Sunday in Victoria Park with Vicky will not be one of the cherished memories of Campaign 2021 for Iain Rankin and the Nova Scotia Liberals. No matter how the election turns out, any campaign post-mortem will have to consider how last Sunday’s good news announcement on new hospitals and health centres got taken over by disability rights activists.
In case you missed the news reports and social media coverage, here are the basic details of a Liberal campaign event gone sideways.
Vicky Levack, who has cerebral palsy and uses a wheelchair to get around, showed up for the campaign event at Victoria Park in downtown Halifax. She was accompanied by a group of supporters, including members of the Disability Rights Coalition.
The Liberals had put up a big map showing communities slated to benefit from a $4-billion health facilities spending spree. But the activists also had visual aids. Signs reading “No More Warehousing” addressed the lack of supported community living that has forced Vicky Levack, who is only 30, to live in a nursing home.
Levack herself carried a home made sign reading “Roadmap: Keep Your Promise,” referring to the 2013 commitment by the Liberals to phase out large institutions and eliminate the wait list for community-based supported living by 2023. Instead of cutting the wait lists, the Liberals have allowed the numbers to grow from 1,100 to at least 1,700.
Those growing wait lists are the reason why Milt Isaacs of Bedford crashed the Victoria Park event and spoke out. His 31-year-old son with an intellectual disability is still living at home, 13 years after going on the wait list for a small options placement. As the news hounds gathered around Isaacs, the self-described lifelong Liberal declared he will not be supporting them in this election.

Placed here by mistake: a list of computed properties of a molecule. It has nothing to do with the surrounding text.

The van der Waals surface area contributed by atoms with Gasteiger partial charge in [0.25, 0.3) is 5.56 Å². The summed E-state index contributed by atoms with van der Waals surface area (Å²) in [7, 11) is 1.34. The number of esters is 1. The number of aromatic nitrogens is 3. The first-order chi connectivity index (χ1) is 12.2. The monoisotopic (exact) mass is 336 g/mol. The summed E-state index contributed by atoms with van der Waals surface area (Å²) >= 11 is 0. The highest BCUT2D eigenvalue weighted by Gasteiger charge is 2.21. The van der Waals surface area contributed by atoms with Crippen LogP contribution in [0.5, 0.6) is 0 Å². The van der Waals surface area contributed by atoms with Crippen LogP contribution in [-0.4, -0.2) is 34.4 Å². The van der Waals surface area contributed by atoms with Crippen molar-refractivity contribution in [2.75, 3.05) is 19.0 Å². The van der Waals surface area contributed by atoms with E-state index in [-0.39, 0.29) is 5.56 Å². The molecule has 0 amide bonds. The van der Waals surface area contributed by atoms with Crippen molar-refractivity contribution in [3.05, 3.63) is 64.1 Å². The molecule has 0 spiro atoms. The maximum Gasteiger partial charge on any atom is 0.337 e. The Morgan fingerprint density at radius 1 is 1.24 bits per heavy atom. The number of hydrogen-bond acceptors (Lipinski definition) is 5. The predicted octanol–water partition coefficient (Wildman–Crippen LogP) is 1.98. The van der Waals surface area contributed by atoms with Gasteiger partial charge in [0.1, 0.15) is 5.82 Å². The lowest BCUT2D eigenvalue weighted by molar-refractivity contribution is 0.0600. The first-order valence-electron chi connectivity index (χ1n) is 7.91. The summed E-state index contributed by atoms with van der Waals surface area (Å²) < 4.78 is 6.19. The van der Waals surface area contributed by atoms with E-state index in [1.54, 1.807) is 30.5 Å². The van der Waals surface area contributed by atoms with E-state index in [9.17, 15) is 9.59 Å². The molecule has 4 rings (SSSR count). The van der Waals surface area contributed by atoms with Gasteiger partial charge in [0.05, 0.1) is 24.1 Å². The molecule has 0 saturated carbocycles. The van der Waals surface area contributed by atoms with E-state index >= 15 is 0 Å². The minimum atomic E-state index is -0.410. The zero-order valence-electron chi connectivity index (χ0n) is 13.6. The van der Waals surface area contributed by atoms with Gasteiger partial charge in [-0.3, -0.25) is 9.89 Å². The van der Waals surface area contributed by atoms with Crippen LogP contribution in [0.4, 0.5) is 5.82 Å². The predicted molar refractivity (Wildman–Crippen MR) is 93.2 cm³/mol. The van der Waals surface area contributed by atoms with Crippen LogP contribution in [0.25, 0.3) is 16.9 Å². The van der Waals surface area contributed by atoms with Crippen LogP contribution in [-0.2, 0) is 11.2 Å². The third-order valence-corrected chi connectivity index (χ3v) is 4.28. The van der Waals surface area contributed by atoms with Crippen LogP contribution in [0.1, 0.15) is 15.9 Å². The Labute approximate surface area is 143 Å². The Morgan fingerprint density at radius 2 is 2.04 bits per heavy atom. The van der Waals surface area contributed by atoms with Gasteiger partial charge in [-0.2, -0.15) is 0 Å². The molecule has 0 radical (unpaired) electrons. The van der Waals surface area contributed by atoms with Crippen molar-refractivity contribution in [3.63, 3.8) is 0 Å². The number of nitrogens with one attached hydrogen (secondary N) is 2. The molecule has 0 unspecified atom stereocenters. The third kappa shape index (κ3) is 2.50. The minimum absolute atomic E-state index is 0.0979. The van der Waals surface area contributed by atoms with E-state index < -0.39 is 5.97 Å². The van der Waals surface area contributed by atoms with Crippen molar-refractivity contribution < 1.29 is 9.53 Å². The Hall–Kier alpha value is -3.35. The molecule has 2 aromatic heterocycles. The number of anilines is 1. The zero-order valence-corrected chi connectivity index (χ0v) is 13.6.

Rather than chucking the lemon of an event into the compost, Liberal strategists tried to turn it into lemonade and made matters worse. Rankin had a brief exchange at the park with Levack, which his campaign team later spun into a Tweet. It featured the Liberal leader speaking with Levack and the message: “Thank you to Vicky for raising the issue. We committed more funding in our most recent budget. We have to do better, and we will.”
That did not sit well with Levack, who felt exploited. She later told CBC Radio’s Information Morning that when she saw the tweet, she thought, “Oh, no … you don’t get to use me like that.” She also found Rankin’s assertion that he was proud of her for speaking out dismissive and infantilizing. “I am very often treated like a child in my life due to my disability. Don’t do that. That’s one of the worst things you can do. I am a grown woman.”
The interview with CBC was last Tuesday. On Friday, Levack was again front and centre at a demonstration in front of Province House, joined by others like People First Nova Scotia and Community Homes Action Group to protest the growing wait list for community-based supported living and the slow pace of de-institutionalization. That event also received extensive media coverage, hardly what the governing party would want going into the final weekend of the campaign.
Complaints about failure to implement the Roadmap commitments are nothing new. They were expressed before and during the 2017 provincial election campaign and have been repeated numerous times since to several committees of the legislature. And the province’s shameful tendency to leave people with intellectual disabilities in large institutions was exposed in detail during a Human Rights Commission Inquiry.
The planned demonstration at Province House on Friday and the impromptu event at Victoria Park were a response to that history, as well as to the conduct of the current election campaign. Despite the glaring failure to keep promises made to people with intellectual disabilities and their families, the issue seemed all but forgotten by the political parties as the campaign began.